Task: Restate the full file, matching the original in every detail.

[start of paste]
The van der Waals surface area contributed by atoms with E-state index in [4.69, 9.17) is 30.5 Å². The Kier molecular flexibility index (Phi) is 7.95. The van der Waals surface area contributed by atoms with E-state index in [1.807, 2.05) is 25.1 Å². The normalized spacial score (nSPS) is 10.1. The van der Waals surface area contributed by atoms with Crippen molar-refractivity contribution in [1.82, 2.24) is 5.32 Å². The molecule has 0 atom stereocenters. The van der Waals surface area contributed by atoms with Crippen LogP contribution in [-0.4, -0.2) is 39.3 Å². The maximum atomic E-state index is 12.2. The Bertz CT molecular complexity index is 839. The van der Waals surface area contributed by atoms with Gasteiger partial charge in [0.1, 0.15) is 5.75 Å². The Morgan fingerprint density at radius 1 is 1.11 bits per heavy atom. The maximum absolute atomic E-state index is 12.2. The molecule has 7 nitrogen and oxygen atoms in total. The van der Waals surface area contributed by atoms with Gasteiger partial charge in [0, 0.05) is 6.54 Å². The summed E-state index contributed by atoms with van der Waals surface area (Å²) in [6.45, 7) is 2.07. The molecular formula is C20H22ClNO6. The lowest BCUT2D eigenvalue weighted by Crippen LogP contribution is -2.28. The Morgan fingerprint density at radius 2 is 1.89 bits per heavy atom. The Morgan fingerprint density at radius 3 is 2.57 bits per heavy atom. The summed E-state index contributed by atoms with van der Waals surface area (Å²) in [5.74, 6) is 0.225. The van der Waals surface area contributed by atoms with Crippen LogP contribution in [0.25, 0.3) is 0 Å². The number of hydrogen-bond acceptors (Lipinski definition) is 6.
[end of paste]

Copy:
The van der Waals surface area contributed by atoms with E-state index in [4.69, 9.17) is 30.5 Å². The Kier molecular flexibility index (Phi) is 7.95. The van der Waals surface area contributed by atoms with E-state index in [1.807, 2.05) is 25.1 Å². The normalized spacial score (nSPS) is 10.1. The van der Waals surface area contributed by atoms with Crippen molar-refractivity contribution in [1.82, 2.24) is 5.32 Å². The molecule has 0 atom stereocenters. The van der Waals surface area contributed by atoms with Crippen LogP contribution in [-0.4, -0.2) is 39.3 Å². The maximum atomic E-state index is 12.2. The Bertz CT molecular complexity index is 839. The van der Waals surface area contributed by atoms with Gasteiger partial charge in [0.1, 0.15) is 5.75 Å². The Morgan fingerprint density at radius 1 is 1.11 bits per heavy atom. The maximum absolute atomic E-state index is 12.2. The molecule has 7 nitrogen and oxygen atoms in total. The van der Waals surface area contributed by atoms with Gasteiger partial charge in [0, 0.05) is 6.54 Å². The summed E-state index contributed by atoms with van der Waals surface area (Å²) in [6.45, 7) is 2.07. The molecular formula is C20H22ClNO6. The lowest BCUT2D eigenvalue weighted by Crippen LogP contribution is -2.28. The Morgan fingerprint density at radius 2 is 1.89 bits per heavy atom. The Morgan fingerprint density at radius 3 is 2.57 bits per heavy atom. The summed E-state index contributed by atoms with van der Waals surface area (Å²) in [5.74, 6) is 0.225. The van der Waals surface area contributed by atoms with Crippen LogP contribution in [0.25, 0.3) is 0 Å². The number of hydrogen-bond acceptors (Lipinski definition) is 6.